This past Monday marked nine months since Ara died. Children conceived at the time of her death are starting to push their way into the world. She has been gone long enough for whole human beings to form. This realization makes me feel simultaneously thankful and furious. I am thankful that life continues, that new life brings new hope and new opportunity for joy and growth, and even sorrow and pain. All of it. But I am furious that all of this new life is happening without her. It is a potent cocktail of grief and joy. And like orange punch at a church picnic, I consume it because it is the only thing available to me.
I am finding new ways to experience joy. It happens sometimes unexpectedly, but I am also deliberate about it. I go looking for it. Grief, however, is not something I need to go looking for. That sneaky creature is very skilled at finding me.
Grief is sitting at the end of bed most nights. It is heavy in my empty hand. It shows itself in a camera flash, a Christmas tree ornament, an especially puffy cloud. It is the squeeze of my intestines, the breath I can’t catch, the ache in my shoulder blade or crick in my neck. Grief rides with me in the back seat where a car seat used to be. It giggles from a nearby cart in the grocery store, runs by me on wobbly legs at the park, whimpers sleepily in the arms of some other mother.
Sometimes it is a subtle, covert operator, other times more like a clumsy, clamoring oaf. It hangs out in rooms waiting to greet me. It waits around corners clutching bits of memories to throw at me like confetti, which will stick to me for hours, or days. It knows the best songs to play in my head and the aromas to allow to waft through a room. It is strategic, putting a particular image on the screen at the moment I turn on the television.
Grief is a shapeshifter. It is as small as a tiny blue and white hair bow at the bottom of a drawer, as big as a wooden rocking horse on a shelf in the garage, or a swimming pool with one less swimmer, an airplane with one less passenger, a planet with one less inhabitant.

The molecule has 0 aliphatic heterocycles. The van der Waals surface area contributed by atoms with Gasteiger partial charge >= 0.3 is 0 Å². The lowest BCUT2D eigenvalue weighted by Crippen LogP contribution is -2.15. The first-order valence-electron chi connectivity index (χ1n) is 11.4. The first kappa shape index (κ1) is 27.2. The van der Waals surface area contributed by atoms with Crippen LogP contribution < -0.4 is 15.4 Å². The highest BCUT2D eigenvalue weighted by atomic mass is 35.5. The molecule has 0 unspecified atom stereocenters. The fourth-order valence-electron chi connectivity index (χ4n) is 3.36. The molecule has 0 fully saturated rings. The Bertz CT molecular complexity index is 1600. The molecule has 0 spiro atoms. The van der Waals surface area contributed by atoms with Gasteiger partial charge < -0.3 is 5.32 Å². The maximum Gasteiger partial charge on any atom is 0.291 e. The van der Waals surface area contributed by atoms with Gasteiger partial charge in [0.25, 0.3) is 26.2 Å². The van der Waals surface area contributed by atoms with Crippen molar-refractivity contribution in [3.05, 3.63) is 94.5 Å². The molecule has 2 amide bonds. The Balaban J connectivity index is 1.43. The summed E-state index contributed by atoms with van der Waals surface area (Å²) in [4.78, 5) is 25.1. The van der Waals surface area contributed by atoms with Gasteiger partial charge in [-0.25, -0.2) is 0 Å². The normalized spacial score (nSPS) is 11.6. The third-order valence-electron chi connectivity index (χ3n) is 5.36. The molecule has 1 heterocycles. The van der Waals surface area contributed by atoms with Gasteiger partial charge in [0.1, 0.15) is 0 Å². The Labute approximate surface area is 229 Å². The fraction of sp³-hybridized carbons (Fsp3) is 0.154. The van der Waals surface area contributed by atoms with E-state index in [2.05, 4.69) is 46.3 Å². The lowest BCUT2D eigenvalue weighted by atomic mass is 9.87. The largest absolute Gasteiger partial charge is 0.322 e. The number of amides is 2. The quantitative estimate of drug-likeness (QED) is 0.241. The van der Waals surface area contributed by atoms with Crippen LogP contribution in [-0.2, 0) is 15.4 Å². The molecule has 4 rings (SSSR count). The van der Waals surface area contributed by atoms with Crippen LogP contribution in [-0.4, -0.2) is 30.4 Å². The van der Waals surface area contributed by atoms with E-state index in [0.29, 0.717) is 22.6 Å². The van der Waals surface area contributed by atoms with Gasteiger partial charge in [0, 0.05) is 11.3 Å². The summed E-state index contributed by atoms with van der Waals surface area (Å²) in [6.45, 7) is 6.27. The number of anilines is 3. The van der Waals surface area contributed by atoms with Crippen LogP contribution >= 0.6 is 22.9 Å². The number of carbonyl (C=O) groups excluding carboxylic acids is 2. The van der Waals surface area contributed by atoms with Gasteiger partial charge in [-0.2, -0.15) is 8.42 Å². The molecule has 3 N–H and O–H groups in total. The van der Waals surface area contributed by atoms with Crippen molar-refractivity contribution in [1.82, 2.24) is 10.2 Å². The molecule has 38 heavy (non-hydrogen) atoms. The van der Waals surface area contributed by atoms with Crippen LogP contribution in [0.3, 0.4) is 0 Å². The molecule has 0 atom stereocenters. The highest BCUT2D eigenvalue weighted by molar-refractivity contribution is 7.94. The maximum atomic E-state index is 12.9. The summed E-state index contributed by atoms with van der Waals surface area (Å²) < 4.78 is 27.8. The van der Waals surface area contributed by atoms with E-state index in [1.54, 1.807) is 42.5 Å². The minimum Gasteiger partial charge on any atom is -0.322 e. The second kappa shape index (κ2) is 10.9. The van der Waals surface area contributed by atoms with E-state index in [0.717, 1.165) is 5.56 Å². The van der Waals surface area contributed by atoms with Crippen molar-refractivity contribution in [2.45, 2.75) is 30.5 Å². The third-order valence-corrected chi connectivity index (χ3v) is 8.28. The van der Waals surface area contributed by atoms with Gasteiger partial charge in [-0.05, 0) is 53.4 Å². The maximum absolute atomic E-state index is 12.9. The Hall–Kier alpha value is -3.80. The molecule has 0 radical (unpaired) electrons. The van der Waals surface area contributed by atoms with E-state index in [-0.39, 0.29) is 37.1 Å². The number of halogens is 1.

Grief is my tag-along, but I am looking out for Joy. Sometimes I find it in a moment when grief is about to catch me. I see it in close range and use all my strength to thrust myself forward , away from the grief and toward the joy.
But not always…
Sometimes the joy is just out of reach, and the grief pounces like a lion descending on its prey. In these moments, I thrash and kick against the pain of my loss and beg the universe to make it stop.
But not always…
Other times, I purposely hide from the joy, and stand right in the path of grief. I bring it to me and sit with it for a while. Because sometimes I want to sink into the sadness, to touch the nerve and feel the sharpness of my loss. I want to remember what it means to exist in a world that used to have an Arabella. I want to feel the fury of realizing that new lives are here now, lives that will be filled with all the things she will never have… I will never have.
The funny thing is that in these moments, grief feels less like a predator. It does not take advantage of my willingness to be devoured by it. It shows me kindness. It eases up, asks the joy to join us in a circle, strokes my head and says it won’t stay too long. And it doesn’t.